Darling Jim opens with a triple murder—a woman is found beaten in the head downstairs in her house in Dublin, while two younger women are found upstairs, starved to death. There are signs that a third person has been present. Later, a young postal employee finds one of the younger women’s diary in the dead-letter bin; reading it, he begins to piece together the shocking circumstances of the three women’s deaths, starting with an itinerant, seductive storyteller named Jim.
The opening of this novel is written kind of like a newspaper article. It gets interesting when Niall finds the notebook, and even more so when Fiona, Aoife, and Riosin’s stories take over. I couldn’t ever figure out why Niall was so determined to discover what happened to the Walsh sisters, other than the discovery of the diary. It was a bit hard for me to really understand why Jim was such a beguiling character; he just wasn’t as well portrayed as the Walshes were, or even Niall. And the sisters were too disparate, too stereotypical, to be believable (one’s the brain, one’s the Goth, one’s the hippy). But other than that, this is a strongly, darkly emotional story, likeable for the most part, and with a twisted, riveting plot that will keep you reading through the end.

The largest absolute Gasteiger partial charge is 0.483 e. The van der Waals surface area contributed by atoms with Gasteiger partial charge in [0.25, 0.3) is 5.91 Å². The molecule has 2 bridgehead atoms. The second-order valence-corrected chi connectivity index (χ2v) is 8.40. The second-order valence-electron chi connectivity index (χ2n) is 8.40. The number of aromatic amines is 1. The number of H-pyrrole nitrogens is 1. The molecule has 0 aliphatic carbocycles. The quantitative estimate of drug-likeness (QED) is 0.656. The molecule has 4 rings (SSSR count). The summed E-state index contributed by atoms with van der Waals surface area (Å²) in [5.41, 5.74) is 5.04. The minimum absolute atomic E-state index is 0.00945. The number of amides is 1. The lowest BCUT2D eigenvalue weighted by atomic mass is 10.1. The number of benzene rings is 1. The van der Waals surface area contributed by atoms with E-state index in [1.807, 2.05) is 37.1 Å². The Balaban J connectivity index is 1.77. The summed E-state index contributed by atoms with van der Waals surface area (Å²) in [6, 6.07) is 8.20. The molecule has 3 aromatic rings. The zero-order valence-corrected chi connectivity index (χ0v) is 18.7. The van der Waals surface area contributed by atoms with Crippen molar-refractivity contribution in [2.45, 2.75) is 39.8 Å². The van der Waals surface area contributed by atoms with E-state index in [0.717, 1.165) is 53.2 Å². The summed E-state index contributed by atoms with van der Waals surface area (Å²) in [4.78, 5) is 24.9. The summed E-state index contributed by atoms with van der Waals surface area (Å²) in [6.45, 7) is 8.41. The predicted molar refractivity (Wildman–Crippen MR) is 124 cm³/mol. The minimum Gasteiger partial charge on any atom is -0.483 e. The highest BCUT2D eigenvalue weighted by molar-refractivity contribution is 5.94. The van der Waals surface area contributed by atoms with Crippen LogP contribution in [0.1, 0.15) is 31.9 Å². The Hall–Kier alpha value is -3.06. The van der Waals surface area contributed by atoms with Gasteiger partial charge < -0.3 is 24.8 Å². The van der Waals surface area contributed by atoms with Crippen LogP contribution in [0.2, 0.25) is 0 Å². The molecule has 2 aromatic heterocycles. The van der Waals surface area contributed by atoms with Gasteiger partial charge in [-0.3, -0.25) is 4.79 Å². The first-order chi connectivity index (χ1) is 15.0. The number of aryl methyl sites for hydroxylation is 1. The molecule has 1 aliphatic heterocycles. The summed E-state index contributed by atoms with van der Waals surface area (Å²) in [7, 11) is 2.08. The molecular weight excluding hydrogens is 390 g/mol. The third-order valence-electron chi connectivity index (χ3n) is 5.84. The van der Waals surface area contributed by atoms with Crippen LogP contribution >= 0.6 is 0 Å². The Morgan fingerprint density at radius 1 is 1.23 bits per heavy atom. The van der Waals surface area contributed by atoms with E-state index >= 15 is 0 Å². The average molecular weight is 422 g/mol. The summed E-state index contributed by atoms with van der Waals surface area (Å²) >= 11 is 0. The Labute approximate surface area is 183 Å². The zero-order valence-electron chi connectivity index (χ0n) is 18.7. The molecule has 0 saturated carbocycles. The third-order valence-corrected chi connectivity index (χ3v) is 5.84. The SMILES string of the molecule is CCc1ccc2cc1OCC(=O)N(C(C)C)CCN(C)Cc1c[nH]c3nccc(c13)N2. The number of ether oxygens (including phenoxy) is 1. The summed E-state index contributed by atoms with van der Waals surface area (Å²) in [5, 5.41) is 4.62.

Also reviewed by: Reading With Monie, A Work in Progress, Foreign Circus Library, Bookopolis